Oh, just a minor note. One thing to that keeps coming up whenever subjects such as over-engineering, pattern bashing, etc, are in question, is the architecture vs performance/hardcore programmer comparision. I don’t know why, but there is this assumption that you either architect code well or make it fast, and that if it’s fast it must be unmaintainable (one of the earlier comments touched on that). I don’t know why that is. I am in favor of both architecture (not OOP style though, way more in the way of DOD) and obviously speed, but I consider them orthogonal problems. It is actually easier to optimize parts of the code when that code is well isolated, sticks to solving one thing, etc.

christer said, June 25, 2010 @ 11:12 pm Matt, there’s a big difference between the word “pattern” as it occurs in a dictionary and the word “pattern” as it is used in design-pattern contexts. It doesn’t seem you see the distinction as you claim we all develop patterns and that tricks are patterns. I couldn’t disagree more.

Do you call everyday life commonalities for “xxx pattern”, like you obviously do for a programming “design pattern?” Like, say, the “opening pattern” which can be applied to car doors, cans, and caps. I doubt you do. In fact, I doubt you label any commonalities outside of programming a pattern (in the “design pattern”-usage sense) even though you clearly could. Ask yourself why is what? No, really. Apply the opening pattern to your mind and consider deeply why we don’t see people talk about “design patterns” in carpentry (the “v-claw pattern”) or mathematics (the “substitution pattern”) or any other field and then draw the obvious conclusion.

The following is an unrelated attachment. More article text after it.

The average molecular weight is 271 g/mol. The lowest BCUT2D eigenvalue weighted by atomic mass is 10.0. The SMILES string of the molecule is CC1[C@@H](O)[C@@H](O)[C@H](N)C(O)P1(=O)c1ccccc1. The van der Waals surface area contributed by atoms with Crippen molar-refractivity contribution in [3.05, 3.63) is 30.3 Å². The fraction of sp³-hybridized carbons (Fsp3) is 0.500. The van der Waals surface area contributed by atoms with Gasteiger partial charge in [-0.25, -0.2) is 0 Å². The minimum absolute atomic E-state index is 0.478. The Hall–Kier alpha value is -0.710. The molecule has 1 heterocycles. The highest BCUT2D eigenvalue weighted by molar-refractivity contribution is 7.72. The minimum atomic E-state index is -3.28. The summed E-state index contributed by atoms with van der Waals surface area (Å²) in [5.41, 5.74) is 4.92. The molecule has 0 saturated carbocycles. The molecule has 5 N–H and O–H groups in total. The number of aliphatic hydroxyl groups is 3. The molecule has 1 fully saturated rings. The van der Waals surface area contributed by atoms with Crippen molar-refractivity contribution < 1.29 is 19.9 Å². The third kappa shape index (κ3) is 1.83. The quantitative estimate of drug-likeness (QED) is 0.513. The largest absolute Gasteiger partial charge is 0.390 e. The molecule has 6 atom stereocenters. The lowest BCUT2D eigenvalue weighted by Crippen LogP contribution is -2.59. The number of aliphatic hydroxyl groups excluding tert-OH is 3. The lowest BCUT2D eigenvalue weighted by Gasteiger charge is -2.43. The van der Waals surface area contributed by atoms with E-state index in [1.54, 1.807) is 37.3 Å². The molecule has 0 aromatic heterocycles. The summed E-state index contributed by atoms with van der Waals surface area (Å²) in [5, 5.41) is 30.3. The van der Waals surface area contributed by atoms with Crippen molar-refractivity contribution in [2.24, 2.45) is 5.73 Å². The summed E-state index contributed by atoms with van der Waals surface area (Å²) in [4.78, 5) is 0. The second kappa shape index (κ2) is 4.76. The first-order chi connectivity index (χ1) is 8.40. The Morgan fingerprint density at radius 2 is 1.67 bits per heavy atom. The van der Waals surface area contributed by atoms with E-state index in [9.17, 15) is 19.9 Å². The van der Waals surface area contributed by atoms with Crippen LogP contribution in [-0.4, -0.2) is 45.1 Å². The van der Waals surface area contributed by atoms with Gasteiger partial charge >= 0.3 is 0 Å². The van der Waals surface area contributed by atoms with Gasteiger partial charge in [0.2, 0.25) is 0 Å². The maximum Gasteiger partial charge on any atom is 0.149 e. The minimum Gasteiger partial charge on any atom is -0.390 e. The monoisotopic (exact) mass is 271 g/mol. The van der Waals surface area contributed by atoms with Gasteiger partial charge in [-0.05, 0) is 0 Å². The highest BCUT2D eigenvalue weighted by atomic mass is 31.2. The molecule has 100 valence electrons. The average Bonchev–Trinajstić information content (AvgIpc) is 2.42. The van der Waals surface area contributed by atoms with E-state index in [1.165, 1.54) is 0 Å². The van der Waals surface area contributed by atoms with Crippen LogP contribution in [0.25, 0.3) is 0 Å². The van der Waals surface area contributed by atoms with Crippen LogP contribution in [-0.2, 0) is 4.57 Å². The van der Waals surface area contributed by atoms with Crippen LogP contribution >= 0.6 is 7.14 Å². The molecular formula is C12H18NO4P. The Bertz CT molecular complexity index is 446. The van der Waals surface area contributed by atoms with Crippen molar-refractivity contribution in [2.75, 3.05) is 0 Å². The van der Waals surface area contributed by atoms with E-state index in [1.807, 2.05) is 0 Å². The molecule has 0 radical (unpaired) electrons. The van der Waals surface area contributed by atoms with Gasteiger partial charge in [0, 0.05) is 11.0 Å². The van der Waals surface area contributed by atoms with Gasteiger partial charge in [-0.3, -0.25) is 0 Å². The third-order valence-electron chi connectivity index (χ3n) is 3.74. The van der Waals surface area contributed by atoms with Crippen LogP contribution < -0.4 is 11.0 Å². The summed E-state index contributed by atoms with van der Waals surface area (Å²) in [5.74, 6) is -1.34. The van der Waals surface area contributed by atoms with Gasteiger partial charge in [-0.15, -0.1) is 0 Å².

And of course I’m overstating! The message would be muddled if I said that something is 98% bad. The message remains the same though: pattern terminology and usage thereof rots the brain. BTW, data structures have nothing to do with design patterns, and vice versa. Why mix them? Data structures (like algorithms) are language independent, design patterns are language dependent. The former (two) is timeless knowledge. The latter is perishable knowledge (with a best-before date of 1994)!

Brian Will Edit B.Will states: OOP is privileging data over action. It attempts to solve a problem by decomposing it into a bunch of data types. Procedural decomposes a problem into a series of actions(functions). by Brian Will 1. Encapsulation doesn't protect state coherence without huge structural burdens. In practice, real OOP codebases rarely achieve real encapsulation of partial program state, let alone the entire program state. 2. Most behaviors have no natural primary association with any particular data type. Consequently, object decomposition of application logic almost always produces unnatural associations of behavior and data as well as producing extra, unnatural data types and behaviors we otherwise wouldn't need.